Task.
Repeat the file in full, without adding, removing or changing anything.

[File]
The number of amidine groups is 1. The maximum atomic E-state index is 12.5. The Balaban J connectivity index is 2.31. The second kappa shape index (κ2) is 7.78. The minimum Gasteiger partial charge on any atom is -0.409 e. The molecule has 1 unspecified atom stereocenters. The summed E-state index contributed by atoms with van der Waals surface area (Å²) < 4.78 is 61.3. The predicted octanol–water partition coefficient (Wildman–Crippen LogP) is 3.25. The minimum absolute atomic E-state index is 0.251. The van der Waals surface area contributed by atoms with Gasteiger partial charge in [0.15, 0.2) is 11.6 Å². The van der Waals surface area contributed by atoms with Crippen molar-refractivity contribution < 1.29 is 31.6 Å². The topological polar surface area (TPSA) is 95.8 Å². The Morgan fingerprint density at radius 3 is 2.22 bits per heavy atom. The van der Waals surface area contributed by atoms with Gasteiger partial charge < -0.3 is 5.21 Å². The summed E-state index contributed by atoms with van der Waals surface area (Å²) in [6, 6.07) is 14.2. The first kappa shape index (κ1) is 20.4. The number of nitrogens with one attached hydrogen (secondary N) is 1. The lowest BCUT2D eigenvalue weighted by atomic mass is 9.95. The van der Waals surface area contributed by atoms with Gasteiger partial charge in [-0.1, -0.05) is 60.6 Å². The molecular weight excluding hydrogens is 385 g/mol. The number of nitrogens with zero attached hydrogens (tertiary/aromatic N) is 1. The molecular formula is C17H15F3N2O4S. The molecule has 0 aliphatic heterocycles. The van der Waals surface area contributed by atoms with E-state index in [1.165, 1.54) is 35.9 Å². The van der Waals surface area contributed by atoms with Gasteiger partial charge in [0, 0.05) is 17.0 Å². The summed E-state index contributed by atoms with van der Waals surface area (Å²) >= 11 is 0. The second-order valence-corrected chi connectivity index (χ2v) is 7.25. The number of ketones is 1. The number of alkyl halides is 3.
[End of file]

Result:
The number of amidine groups is 1. The maximum atomic E-state index is 12.5. The Balaban J connectivity index is 2.31. The second kappa shape index (κ2) is 7.78. The minimum Gasteiger partial charge on any atom is -0.409 e. The molecule has 1 unspecified atom stereocenters. The summed E-state index contributed by atoms with van der Waals surface area (Å²) < 4.78 is 61.3. The predicted octanol–water partition coefficient (Wildman–Crippen LogP) is 3.25. The minimum absolute atomic E-state index is 0.251. The van der Waals surface area contributed by atoms with Gasteiger partial charge in [0.15, 0.2) is 11.6 Å². The van der Waals surface area contributed by atoms with Crippen molar-refractivity contribution < 1.29 is 31.6 Å². The topological polar surface area (TPSA) is 95.8 Å². The Morgan fingerprint density at radius 3 is 2.22 bits per heavy atom. The van der Waals surface area contributed by atoms with Gasteiger partial charge < -0.3 is 5.21 Å². The summed E-state index contributed by atoms with van der Waals surface area (Å²) in [6, 6.07) is 14.2. The first kappa shape index (κ1) is 20.4. The number of nitrogens with one attached hydrogen (secondary N) is 1. The lowest BCUT2D eigenvalue weighted by atomic mass is 9.95. The van der Waals surface area contributed by atoms with Gasteiger partial charge in [-0.1, -0.05) is 60.6 Å². The molecular weight excluding hydrogens is 385 g/mol. The number of nitrogens with zero attached hydrogens (tertiary/aromatic N) is 1. The molecular formula is C17H15F3N2O4S. The molecule has 0 aliphatic heterocycles. The van der Waals surface area contributed by atoms with E-state index in [1.165, 1.54) is 35.9 Å². The van der Waals surface area contributed by atoms with Gasteiger partial charge in [0, 0.05) is 17.0 Å². The summed E-state index contributed by atoms with van der Waals surface area (Å²) >= 11 is 0. The second-order valence-corrected chi connectivity index (χ2v) is 7.25. The number of ketones is 1. The number of alkyl halides is 3.